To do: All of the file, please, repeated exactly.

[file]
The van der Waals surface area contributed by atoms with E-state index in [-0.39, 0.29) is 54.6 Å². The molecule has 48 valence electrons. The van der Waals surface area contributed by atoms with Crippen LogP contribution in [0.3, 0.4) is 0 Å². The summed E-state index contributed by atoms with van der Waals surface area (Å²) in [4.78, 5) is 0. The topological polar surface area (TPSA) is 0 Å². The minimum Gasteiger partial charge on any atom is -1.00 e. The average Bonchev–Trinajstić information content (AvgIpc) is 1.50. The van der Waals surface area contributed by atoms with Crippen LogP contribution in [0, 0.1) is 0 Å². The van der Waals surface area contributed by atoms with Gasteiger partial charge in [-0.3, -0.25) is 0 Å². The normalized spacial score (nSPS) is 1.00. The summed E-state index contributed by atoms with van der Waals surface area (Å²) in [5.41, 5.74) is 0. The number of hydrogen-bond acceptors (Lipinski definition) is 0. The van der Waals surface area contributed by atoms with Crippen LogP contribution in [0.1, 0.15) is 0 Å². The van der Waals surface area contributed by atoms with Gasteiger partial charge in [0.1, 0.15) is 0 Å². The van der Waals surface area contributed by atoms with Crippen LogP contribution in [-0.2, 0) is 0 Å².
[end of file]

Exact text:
The van der Waals surface area contributed by atoms with E-state index in [-0.39, 0.29) is 54.6 Å². The molecule has 48 valence electrons. The van der Waals surface area contributed by atoms with Crippen LogP contribution in [0.3, 0.4) is 0 Å². The summed E-state index contributed by atoms with van der Waals surface area (Å²) in [4.78, 5) is 0. The topological polar surface area (TPSA) is 0 Å². The minimum Gasteiger partial charge on any atom is -1.00 e. The average Bonchev–Trinajstić information content (AvgIpc) is 1.50. The van der Waals surface area contributed by atoms with Crippen LogP contribution in [0, 0.1) is 0 Å². The van der Waals surface area contributed by atoms with Gasteiger partial charge in [-0.3, -0.25) is 0 Å². The normalized spacial score (nSPS) is 1.00. The summed E-state index contributed by atoms with van der Waals surface area (Å²) in [5.41, 5.74) is 0. The number of hydrogen-bond acceptors (Lipinski definition) is 0. The van der Waals surface area contributed by atoms with Crippen LogP contribution in [0.1, 0.15) is 0 Å². The van der Waals surface area contributed by atoms with Gasteiger partial charge in [0.1, 0.15) is 0 Å². The van der Waals surface area contributed by atoms with Crippen LogP contribution in [-0.2, 0) is 0 Å².